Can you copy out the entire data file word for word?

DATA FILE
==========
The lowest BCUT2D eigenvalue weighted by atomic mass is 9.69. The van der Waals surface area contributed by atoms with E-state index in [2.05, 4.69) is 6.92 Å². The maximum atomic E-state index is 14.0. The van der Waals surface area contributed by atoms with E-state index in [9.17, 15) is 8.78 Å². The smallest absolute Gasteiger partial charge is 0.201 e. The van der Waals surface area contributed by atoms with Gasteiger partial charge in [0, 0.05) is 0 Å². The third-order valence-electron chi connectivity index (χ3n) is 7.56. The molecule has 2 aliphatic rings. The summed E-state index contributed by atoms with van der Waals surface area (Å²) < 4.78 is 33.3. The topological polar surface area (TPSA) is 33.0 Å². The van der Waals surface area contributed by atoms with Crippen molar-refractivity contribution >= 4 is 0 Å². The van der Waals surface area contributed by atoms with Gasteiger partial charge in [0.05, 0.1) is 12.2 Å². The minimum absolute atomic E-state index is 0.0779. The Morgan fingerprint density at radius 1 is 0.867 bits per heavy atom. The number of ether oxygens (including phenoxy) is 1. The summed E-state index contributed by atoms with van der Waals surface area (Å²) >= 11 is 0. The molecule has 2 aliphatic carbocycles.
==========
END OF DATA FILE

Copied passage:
The lowest BCUT2D eigenvalue weighted by atomic mass is 9.69. The van der Waals surface area contributed by atoms with E-state index in [2.05, 4.69) is 6.92 Å². The maximum atomic E-state index is 14.0. The van der Waals surface area contributed by atoms with E-state index in [9.17, 15) is 8.78 Å². The smallest absolute Gasteiger partial charge is 0.201 e. The van der Waals surface area contributed by atoms with Gasteiger partial charge in [0, 0.05) is 0 Å². The third-order valence-electron chi connectivity index (χ3n) is 7.56. The molecule has 2 aliphatic rings. The summed E-state index contributed by atoms with van der Waals surface area (Å²) < 4.78 is 33.3. The topological polar surface area (TPSA) is 33.0 Å². The van der Waals surface area contributed by atoms with Crippen molar-refractivity contribution >= 4 is 0 Å². The van der Waals surface area contributed by atoms with Gasteiger partial charge in [0.05, 0.1) is 12.2 Å². The minimum absolute atomic E-state index is 0.0779. The Morgan fingerprint density at radius 1 is 0.867 bits per heavy atom. The number of ether oxygens (including phenoxy) is 1. The summed E-state index contributed by atoms with van der Waals surface area (Å²) >= 11 is 0. The molecule has 2 aliphatic carbocycles.